Machu Picchu, a Sacred Pilgrimage Site
It is said that humans first settled in Peru around 3000 BC; and the advanced Andean Civilization flourished. Machu Picchu was born during the period of the Inca Empire, the last indigenous nation of the Andean Civilization. Mr. Sakane Hiroshi, who lives in Lima and has been studying Peruvian culture for many years, will tell us about Machu Picchu, which continues to attract tourists from around the world to this day.
Sakane Hiroshi Executive Director of Amano Museum in Lima, Peru, founded by his grandfather. A Peruvian cultural researcher and a pottery/textile collection expert, he conducts excavation work and also serves as the chair of Japan Machu Picchu Association.
Concentration of the wisdom of the Andean Civlilization
Machu Picchu is located at the end of a deep mountain range in the Andes, and is known as the “City in the Clouds” because it can only be seen from the sky. The ruins of Machu Picchu contain various wisdom from the time before the Inca Empire appeared, such as the technique of quarrying stones without using iron tools and stacking them without pulleys, and the ingenuity of cultivating crops on slopes. Walking through the ruins built with elaborate masonry, you can see the natural order incorporated into daily life and the advanced technology that made it possible. However, even with all the excavations and scientific research, Machu Picchu still maintains many mysteries.
Machu Picchu as a Pilgrimage Site
There are many traces of temples and altars at Machu Picchu, and there is a theory that it was a sacred pilgrimage site during the Inca Empire. I support this theory, but my impression of this place as a pilgrimage site is based not only on archaeological evidence and logic, but also on the impression I get the moment I stand on the spot overlooking the entire ruins. When you stand at Machu Picchu and feel the Andean wind blowing up from the bottom of the valley, you can feel the ancient people’s view of the world and the universe, which gives you a mystical feeling. This feeling, which I have experienced hundreds of times, makes me realize that this place was indeed a pilgrimage site.
Machu Picchu is one of the best places in the world where the traces of human civilization and the richness of nature are combined. In my opinion, there is no other place in the world where man-made and natural features are in such perfect harmony as at Machu Picchu. The fact that UNESCO recognized Machu Picchu for both its cultural and natural values, a mixed World Heritage, is proof of this. Of course, there are many theories as to why Machu Picchu was built here, and that it was a sacred pilgrimage site is just one possibility. So, if you ask me what Machu Picchu is, my honest answer is that I don’t know.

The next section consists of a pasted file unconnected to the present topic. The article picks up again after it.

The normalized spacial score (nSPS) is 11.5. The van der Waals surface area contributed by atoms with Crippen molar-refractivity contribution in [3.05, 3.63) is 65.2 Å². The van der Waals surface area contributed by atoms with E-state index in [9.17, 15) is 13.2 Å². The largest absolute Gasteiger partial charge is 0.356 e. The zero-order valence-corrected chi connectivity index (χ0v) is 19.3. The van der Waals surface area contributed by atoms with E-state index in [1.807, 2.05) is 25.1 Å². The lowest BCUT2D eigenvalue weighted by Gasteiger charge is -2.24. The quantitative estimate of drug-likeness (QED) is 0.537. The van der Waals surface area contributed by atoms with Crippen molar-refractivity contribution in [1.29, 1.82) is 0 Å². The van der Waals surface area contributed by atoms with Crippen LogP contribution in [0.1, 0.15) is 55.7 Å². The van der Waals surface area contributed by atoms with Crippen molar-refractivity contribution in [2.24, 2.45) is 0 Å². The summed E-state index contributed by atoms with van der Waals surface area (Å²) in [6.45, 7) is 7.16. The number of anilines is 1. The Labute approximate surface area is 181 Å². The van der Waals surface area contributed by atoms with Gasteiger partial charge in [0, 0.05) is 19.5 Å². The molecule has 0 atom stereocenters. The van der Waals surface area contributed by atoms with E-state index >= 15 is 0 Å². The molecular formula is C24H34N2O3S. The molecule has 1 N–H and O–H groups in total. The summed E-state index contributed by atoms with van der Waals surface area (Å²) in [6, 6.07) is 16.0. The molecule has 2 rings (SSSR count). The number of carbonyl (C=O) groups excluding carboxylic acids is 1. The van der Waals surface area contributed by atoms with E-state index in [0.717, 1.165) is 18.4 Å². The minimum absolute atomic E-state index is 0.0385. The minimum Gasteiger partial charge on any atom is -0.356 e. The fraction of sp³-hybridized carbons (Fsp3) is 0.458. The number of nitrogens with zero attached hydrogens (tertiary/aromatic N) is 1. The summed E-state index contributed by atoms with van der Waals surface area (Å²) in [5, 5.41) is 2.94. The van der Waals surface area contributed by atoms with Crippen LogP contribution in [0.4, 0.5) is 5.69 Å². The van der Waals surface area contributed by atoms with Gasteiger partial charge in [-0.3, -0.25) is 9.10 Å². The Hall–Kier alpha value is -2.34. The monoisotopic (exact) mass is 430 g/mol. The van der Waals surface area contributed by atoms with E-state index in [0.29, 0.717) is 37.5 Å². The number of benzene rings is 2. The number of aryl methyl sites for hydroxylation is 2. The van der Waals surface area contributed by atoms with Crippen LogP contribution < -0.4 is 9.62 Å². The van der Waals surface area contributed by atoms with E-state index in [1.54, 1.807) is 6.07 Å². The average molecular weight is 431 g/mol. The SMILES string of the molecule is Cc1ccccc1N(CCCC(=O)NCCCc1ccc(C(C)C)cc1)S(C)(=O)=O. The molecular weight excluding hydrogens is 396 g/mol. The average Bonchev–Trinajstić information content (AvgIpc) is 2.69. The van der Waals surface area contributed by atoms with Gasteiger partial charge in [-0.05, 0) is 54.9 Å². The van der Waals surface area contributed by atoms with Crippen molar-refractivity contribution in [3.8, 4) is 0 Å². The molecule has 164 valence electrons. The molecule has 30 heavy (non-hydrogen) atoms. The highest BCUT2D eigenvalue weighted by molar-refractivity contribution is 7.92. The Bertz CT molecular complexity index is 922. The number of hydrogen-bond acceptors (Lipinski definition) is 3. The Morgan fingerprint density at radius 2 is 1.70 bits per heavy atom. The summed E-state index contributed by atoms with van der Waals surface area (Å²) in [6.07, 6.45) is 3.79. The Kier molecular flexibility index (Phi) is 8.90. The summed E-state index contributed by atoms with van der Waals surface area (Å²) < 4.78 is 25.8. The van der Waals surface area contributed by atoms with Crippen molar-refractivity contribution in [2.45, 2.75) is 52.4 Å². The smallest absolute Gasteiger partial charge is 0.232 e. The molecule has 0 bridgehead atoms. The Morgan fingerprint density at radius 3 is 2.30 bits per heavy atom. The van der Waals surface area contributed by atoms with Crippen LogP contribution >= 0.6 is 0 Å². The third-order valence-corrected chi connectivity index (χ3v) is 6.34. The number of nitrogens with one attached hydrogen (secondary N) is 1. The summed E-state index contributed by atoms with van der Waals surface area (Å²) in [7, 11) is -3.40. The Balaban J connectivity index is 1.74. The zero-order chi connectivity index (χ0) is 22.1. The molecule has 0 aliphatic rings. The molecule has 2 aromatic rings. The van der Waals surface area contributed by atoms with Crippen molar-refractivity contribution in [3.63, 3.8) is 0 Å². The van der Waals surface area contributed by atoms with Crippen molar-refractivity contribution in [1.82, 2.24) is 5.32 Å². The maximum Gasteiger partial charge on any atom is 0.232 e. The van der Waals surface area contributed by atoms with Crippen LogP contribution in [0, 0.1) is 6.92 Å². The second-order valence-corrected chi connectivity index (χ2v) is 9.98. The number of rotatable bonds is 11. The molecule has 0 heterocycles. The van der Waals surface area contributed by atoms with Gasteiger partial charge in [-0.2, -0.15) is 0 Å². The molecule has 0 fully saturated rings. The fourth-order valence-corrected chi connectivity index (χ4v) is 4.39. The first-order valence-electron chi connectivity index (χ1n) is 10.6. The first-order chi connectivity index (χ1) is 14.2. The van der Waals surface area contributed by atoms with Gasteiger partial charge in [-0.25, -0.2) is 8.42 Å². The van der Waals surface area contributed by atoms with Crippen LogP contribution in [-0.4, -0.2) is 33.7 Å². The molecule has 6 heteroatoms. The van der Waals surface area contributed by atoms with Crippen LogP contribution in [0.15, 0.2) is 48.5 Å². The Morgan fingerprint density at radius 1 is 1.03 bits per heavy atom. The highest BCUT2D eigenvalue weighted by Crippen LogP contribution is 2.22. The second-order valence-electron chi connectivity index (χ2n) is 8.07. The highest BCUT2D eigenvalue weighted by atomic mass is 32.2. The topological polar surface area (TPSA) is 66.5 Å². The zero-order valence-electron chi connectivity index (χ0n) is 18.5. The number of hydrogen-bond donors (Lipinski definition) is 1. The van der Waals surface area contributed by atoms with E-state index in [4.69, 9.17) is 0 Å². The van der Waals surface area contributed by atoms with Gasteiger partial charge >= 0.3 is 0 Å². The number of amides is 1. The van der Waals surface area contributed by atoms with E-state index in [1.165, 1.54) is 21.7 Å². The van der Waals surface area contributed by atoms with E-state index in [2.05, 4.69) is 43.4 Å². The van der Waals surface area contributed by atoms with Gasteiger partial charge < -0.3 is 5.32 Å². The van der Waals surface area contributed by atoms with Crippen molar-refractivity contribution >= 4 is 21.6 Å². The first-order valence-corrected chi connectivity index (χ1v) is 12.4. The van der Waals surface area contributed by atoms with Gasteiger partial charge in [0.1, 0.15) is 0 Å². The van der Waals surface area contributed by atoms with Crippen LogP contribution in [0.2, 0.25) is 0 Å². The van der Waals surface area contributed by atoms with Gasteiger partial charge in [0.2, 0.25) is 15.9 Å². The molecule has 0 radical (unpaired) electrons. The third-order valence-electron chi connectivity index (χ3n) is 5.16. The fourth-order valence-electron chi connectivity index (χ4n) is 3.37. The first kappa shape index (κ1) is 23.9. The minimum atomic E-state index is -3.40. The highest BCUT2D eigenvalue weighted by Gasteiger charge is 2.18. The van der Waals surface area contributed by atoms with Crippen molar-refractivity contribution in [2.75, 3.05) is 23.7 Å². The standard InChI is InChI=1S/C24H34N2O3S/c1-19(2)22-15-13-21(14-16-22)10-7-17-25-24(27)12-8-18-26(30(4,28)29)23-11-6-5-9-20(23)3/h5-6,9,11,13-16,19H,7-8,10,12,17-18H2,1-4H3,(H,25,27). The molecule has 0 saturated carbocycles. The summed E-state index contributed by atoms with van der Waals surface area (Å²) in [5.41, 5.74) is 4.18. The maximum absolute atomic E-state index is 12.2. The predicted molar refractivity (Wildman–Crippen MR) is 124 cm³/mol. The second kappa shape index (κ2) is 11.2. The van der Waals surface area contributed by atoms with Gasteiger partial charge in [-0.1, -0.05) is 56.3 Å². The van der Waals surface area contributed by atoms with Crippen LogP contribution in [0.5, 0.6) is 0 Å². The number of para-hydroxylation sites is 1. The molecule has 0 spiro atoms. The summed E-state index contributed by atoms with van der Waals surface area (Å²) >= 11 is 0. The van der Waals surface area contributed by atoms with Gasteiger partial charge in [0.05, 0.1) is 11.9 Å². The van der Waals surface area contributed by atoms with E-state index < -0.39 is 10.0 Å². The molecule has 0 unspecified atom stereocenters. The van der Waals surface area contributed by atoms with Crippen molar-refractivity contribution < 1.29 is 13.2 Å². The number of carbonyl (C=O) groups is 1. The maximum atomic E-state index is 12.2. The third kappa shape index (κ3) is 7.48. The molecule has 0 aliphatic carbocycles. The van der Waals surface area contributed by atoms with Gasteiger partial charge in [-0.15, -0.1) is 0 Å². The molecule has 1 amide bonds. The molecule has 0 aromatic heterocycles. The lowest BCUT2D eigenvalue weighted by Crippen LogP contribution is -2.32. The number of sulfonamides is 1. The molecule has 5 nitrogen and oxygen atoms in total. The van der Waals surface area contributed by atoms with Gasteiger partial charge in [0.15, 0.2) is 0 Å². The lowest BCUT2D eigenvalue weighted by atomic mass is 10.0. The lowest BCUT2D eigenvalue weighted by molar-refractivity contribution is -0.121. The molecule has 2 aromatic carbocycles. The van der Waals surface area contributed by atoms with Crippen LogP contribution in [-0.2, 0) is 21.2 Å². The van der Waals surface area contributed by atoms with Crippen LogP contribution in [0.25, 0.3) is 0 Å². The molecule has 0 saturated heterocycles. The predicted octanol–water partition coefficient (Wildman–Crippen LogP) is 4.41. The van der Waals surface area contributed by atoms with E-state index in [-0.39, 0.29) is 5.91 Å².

The Depth of Machu Picchu
That is a dilemma that archaeology will never be able to solve. In the world of archaeology, there are many cases where what is found in the soil during excavation can completely change the conventional wisdom. It is important to keep in mind that there are limits to what we can learn from excavations, and that the prevailing interpretations may not always be correct. However, if you actually visit Machu Picchu and feel something as an individual, there is no right or wrong answer to that feeling or impression. Perhaps the size of that grace and the depth of its nostalgia are the biggest reasons why the Andean civilization attracts us so much.
Revised World History
For a long time, it was thought that the history of humanity began with civilizations in the so-called Old World, including Europe, Africa, and Asia, known to Europeans before Columbus arrived in the Americas, and then the civilization of the Americas began. The same applies to the origin of the Andean civilization, which was said to be the Chavín civilization that developed around 1,000 BC. However, recent discoveries of pyramidal temples and traces of ancient cities built around 3,000 B.C., around 200 kilometers north of Lima, the capital of Peru, have challenged this theory.
The first thing that comes to mind when we think of large stone structures built around 3,000 B.C. is the Egyptian pyramids, but this discovery proves that people living in completely different lands began to build similar civilizations in the Old and New World at around the same time.
This is why recent historiography has come to call them the “Six Great Civilizations,” adding the Inca and Mayan civilizations to the previous Four Great Civilizations. Furthermore, excavation and research is still in progress all over the world. In a recent survey in South America, ruins from about 5,600 years ago were found in the headwaters of the Amazon. As this research progresses, the history of the region will be updated once again.
PHOTO: PEACEBOAT, Chiga Kenji, Momoi Kazuma, shutterstock.com